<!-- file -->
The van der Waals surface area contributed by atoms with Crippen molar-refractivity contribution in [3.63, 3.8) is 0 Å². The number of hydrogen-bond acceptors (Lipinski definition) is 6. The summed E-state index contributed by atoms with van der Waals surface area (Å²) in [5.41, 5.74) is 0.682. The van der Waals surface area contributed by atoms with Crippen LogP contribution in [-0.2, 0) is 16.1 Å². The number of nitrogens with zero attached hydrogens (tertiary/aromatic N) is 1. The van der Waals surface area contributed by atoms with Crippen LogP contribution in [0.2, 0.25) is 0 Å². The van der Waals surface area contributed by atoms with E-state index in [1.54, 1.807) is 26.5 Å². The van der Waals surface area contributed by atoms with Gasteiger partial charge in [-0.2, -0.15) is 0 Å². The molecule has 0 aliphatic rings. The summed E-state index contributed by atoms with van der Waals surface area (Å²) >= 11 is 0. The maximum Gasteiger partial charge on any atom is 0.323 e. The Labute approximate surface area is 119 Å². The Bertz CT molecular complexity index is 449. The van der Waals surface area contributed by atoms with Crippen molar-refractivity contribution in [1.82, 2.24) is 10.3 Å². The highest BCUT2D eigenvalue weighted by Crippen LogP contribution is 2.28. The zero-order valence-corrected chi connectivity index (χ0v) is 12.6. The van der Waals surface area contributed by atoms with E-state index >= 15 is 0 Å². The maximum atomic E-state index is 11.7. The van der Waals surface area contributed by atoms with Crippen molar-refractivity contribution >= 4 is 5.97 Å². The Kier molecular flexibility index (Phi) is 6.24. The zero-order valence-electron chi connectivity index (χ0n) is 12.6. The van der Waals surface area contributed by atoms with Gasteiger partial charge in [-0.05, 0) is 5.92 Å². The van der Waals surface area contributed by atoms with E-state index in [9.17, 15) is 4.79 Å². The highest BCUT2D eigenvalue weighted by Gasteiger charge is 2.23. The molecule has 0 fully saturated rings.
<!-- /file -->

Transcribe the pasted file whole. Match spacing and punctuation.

The van der Waals surface area contributed by atoms with Crippen molar-refractivity contribution in [3.63, 3.8) is 0 Å². The number of hydrogen-bond acceptors (Lipinski definition) is 6. The summed E-state index contributed by atoms with van der Waals surface area (Å²) in [5.41, 5.74) is 0.682. The van der Waals surface area contributed by atoms with Crippen LogP contribution in [-0.2, 0) is 16.1 Å². The number of nitrogens with zero attached hydrogens (tertiary/aromatic N) is 1. The van der Waals surface area contributed by atoms with Crippen LogP contribution in [0.2, 0.25) is 0 Å². The van der Waals surface area contributed by atoms with E-state index in [1.54, 1.807) is 26.5 Å². The van der Waals surface area contributed by atoms with Gasteiger partial charge in [-0.2, -0.15) is 0 Å². The molecule has 0 aliphatic rings. The summed E-state index contributed by atoms with van der Waals surface area (Å²) >= 11 is 0. The maximum Gasteiger partial charge on any atom is 0.323 e. The Labute approximate surface area is 119 Å². The Bertz CT molecular complexity index is 449. The van der Waals surface area contributed by atoms with Crippen molar-refractivity contribution in [1.82, 2.24) is 10.3 Å². The highest BCUT2D eigenvalue weighted by Crippen LogP contribution is 2.28. The zero-order valence-corrected chi connectivity index (χ0v) is 12.6. The van der Waals surface area contributed by atoms with E-state index >= 15 is 0 Å². The maximum atomic E-state index is 11.7. The van der Waals surface area contributed by atoms with Crippen molar-refractivity contribution >= 4 is 5.97 Å². The Kier molecular flexibility index (Phi) is 6.24. The zero-order valence-electron chi connectivity index (χ0n) is 12.6. The van der Waals surface area contributed by atoms with Gasteiger partial charge in [-0.05, 0) is 5.92 Å². The van der Waals surface area contributed by atoms with E-state index in [9.17, 15) is 4.79 Å². The highest BCUT2D eigenvalue weighted by Gasteiger charge is 2.23. The molecule has 0 fully saturated rings.